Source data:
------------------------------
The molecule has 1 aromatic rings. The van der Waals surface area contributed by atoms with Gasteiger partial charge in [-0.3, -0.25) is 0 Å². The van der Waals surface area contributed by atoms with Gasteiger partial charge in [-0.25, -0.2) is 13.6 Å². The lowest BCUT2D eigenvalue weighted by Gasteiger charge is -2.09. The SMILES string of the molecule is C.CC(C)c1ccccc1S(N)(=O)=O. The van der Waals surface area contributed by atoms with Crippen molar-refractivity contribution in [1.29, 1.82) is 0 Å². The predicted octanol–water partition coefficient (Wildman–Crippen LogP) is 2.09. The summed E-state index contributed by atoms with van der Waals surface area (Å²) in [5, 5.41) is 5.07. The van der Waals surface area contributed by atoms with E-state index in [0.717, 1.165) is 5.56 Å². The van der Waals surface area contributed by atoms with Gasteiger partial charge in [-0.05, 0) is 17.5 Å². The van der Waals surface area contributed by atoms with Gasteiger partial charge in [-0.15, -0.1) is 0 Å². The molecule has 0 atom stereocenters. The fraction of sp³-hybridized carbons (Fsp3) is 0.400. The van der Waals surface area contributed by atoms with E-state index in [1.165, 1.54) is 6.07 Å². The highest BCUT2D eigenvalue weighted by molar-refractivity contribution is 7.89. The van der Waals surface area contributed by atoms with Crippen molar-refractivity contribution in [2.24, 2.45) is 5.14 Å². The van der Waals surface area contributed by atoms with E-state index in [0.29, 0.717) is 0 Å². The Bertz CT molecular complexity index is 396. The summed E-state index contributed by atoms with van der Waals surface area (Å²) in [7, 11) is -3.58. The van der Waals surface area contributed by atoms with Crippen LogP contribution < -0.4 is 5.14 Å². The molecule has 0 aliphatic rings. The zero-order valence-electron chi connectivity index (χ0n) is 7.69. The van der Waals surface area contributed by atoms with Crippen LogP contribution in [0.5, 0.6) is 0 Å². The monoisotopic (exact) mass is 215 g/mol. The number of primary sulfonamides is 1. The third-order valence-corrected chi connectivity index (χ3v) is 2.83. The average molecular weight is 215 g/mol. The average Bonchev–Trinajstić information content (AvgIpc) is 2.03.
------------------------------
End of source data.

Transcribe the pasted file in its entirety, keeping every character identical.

The molecule has 1 aromatic rings. The van der Waals surface area contributed by atoms with Gasteiger partial charge in [-0.3, -0.25) is 0 Å². The van der Waals surface area contributed by atoms with Gasteiger partial charge in [-0.25, -0.2) is 13.6 Å². The lowest BCUT2D eigenvalue weighted by Gasteiger charge is -2.09. The SMILES string of the molecule is C.CC(C)c1ccccc1S(N)(=O)=O. The van der Waals surface area contributed by atoms with Crippen molar-refractivity contribution in [1.29, 1.82) is 0 Å². The predicted octanol–water partition coefficient (Wildman–Crippen LogP) is 2.09. The summed E-state index contributed by atoms with van der Waals surface area (Å²) in [5, 5.41) is 5.07. The van der Waals surface area contributed by atoms with E-state index in [0.717, 1.165) is 5.56 Å². The van der Waals surface area contributed by atoms with Gasteiger partial charge in [-0.05, 0) is 17.5 Å². The van der Waals surface area contributed by atoms with Gasteiger partial charge in [-0.15, -0.1) is 0 Å². The molecule has 0 atom stereocenters. The fraction of sp³-hybridized carbons (Fsp3) is 0.400. The van der Waals surface area contributed by atoms with E-state index in [1.165, 1.54) is 6.07 Å². The highest BCUT2D eigenvalue weighted by molar-refractivity contribution is 7.89. The van der Waals surface area contributed by atoms with Crippen molar-refractivity contribution in [2.24, 2.45) is 5.14 Å². The van der Waals surface area contributed by atoms with E-state index in [0.29, 0.717) is 0 Å². The Bertz CT molecular complexity index is 396. The summed E-state index contributed by atoms with van der Waals surface area (Å²) in [7, 11) is -3.58. The van der Waals surface area contributed by atoms with Crippen LogP contribution < -0.4 is 5.14 Å². The molecule has 0 aliphatic rings. The zero-order valence-electron chi connectivity index (χ0n) is 7.69. The van der Waals surface area contributed by atoms with Crippen LogP contribution in [0.5, 0.6) is 0 Å². The monoisotopic (exact) mass is 215 g/mol. The number of primary sulfonamides is 1. The third-order valence-corrected chi connectivity index (χ3v) is 2.83. The average molecular weight is 215 g/mol. The average Bonchev–Trinajstić information content (AvgIpc) is 2.03.